The last 2 essays are very distinct from the rest of the book, which could be perceived by a purist physicist as spoiling it slightly. Instead, I think it adds a different dimension to the book which is quite welcome. The extremely hypothetical nature of the book is what appeals, though to get to grips with it all, you will need a PhD in theoretical physics, which makes it unsuitable for the general lay reader. Where it is accessible, it is highly thought-provoking and will be interesting to return to it in the years and decades to come to see what, if any, becomes mainstream science and what may be discarded as hypotheses that failed to get off the ground.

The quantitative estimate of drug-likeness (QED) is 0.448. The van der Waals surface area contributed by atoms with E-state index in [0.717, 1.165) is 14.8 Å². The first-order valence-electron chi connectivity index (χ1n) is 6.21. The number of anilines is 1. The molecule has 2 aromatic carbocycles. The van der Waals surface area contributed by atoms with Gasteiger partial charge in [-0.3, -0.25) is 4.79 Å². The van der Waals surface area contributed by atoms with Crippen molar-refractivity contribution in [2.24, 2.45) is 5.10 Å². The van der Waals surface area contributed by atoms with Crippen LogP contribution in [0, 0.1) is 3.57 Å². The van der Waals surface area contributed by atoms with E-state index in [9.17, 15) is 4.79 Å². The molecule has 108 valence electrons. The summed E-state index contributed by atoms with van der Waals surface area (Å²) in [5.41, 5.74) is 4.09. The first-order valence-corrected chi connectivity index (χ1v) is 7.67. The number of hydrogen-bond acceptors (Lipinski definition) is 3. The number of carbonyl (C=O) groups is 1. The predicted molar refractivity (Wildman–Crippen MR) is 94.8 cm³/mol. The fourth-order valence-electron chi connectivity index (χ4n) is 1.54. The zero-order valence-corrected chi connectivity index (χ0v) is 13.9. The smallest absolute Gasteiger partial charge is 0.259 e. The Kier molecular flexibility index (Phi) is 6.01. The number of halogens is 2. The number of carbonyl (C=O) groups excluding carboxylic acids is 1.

0CommentWas this review helpful to you?YesNoSending feedback...
Thank you for your feedback.
Sorry, we failed to record your vote. Please try again
Report abuse
1 of 1 people found the following review helpful
on 29 September 2013
This book not only clearly and thoroughly explains the scientific concepts but also provides insights into the metaphysical controversies inside the scientific community about the subject.
0CommentWas this review helpful to you?YesNoSending feedback...
Thank you for your feedback.
Sorry, we failed to record your vote. Please try again
Report abuse
     
 
Customers who viewed this item also viewed
The Singular Universe and the Reality of Time: A Proposal in Natural Philosophy
The Singular Universe and the Reality of Time: A Proposal in Natural Philosophy by Roberto Mangabeira Unger (Hardcover - 8 Dec. 2014)
£15.97


 
     

Send us feedback

How can we make Amazon Customer Reviews better for you?
Let us know here.